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What’s the “Hague Convention on Service”? And What’s It For?

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Written by Russell Alexander / (905) 655-6335

In every family litigation proceeding, there are rules that must be followed around the service of documents – which gives the opposing party formal written notice of the proceeding, or a step in the proceeding.  (Think of those “you’ve been served!!” scenes in Hollywood movies).

Under Ontario legal procedure, the service of documents must be accomplished in accord with numerous rules governing both civil matters and Family Law proceedings specifically.   This means that for Family law disputes where both spouses live in the same province, then they are both bound by the same set of provincial rules relating to procedure, including how service of documents is validly achieved.

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But what happens when one of the spouses lives permanently in another country?  What are the rules that govern the service of legal documents then?

The answer lies in the Hague Service Convention, the full title of which is the Convention of 15 November 1965 on the Service Abroad of Judicial and Extrajudicial Documents in Civil or Commercial Matters.

It is an international convention, adopted by numerous countries around the world, and designed to “create appropriate means to ensure that judicial and extrajudicial documents to be served abroad shall be brought to the notice of the addressee in sufficient time.”

The Convention has been signed or ratified by more than 75 countries, including Canada.  This means that it conceivably applies to Family Law proceedings that are commenced in this country, including those in Ontario.

Specifically, the Convention addresses those situations where a person in Ontario wants to serve an originating process (meaning a court claim document, court application, or motion materials) on a person who lives outside of Canada in a country that has also signed onto or ratified the Convention.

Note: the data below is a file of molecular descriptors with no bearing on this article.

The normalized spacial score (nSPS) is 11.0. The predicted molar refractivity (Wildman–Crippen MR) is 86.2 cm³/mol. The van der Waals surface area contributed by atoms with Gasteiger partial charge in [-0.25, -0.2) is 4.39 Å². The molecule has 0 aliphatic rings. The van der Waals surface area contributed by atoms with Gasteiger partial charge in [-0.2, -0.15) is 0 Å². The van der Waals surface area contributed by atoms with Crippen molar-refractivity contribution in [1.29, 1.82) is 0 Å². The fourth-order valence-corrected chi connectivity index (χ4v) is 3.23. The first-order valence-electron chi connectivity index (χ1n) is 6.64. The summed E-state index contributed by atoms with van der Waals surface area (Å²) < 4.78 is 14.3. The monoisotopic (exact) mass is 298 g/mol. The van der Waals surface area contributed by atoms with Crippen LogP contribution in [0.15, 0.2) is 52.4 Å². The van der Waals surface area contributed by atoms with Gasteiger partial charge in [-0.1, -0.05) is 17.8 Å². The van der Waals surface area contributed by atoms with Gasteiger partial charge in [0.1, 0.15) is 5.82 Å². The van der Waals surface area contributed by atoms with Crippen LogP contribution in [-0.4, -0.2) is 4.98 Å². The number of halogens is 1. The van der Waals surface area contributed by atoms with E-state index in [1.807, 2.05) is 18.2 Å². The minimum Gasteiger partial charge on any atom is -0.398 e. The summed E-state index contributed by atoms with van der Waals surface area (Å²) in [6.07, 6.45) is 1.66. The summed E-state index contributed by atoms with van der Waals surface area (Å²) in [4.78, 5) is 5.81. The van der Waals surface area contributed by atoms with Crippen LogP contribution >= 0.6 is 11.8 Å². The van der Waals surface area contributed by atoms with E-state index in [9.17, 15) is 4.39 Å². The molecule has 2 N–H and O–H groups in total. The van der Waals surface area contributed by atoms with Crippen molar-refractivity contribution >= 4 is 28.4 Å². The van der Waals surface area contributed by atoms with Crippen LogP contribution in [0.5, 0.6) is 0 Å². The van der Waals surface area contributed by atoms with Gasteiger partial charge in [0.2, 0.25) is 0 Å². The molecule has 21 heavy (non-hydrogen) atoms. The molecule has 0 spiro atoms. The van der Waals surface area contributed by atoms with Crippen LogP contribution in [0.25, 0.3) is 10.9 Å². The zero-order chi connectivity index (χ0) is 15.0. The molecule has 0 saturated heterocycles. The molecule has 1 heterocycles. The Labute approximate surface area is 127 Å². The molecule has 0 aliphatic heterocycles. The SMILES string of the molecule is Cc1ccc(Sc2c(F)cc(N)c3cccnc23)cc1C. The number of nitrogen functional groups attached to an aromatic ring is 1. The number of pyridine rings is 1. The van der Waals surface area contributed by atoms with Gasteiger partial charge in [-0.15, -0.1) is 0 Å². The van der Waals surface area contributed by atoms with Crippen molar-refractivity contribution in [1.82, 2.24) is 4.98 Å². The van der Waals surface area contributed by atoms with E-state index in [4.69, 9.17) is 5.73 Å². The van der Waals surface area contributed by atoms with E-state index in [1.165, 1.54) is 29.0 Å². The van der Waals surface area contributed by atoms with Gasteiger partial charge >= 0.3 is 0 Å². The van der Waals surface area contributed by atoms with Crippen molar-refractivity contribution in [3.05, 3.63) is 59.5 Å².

The service of documents on the person in that other country must adhere to the Convention requirements, in order to be valid and recognized by the Ontario court.


  • If the Hague Service Convention applies to a situation, then its terms are mandatory. It cannot be “opted out of.”
  • A person also cannot avoid having to comply with the requirements of the Convention by obtaining a court order for substituted service, an order for validation of incomplete service, or an order that service can be dispensed with entirely.

There are also certain rules for proving that service has been achieved in that other country in a manner that satisfies the dictates of the Convention. Specifically:

  • The party who is bringing the motion or proceeding bears the burden of proving that service was in compliance with the Convention’s requirements.
  • An exception is where it can be proven that the document recipient’s address is unknown.
  • In that case, the party must show that he or she has made reasonably diligent efforts to learn the recipient’s address.
  • The party cannot be permitted to avoid the Convention’s application by being willfully oblivious to information about the recipient’s whereabouts.

In an upcoming blog, we will take a practical look at how these requirements “play out” in a typical Family law case in Ontario.

See the full text of the Hague Service Convention, here.

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About the author

Russell Alexander

Russell Alexander is the Founder & Senior Partner of Russell Alexander Collaborative Family Lawyers.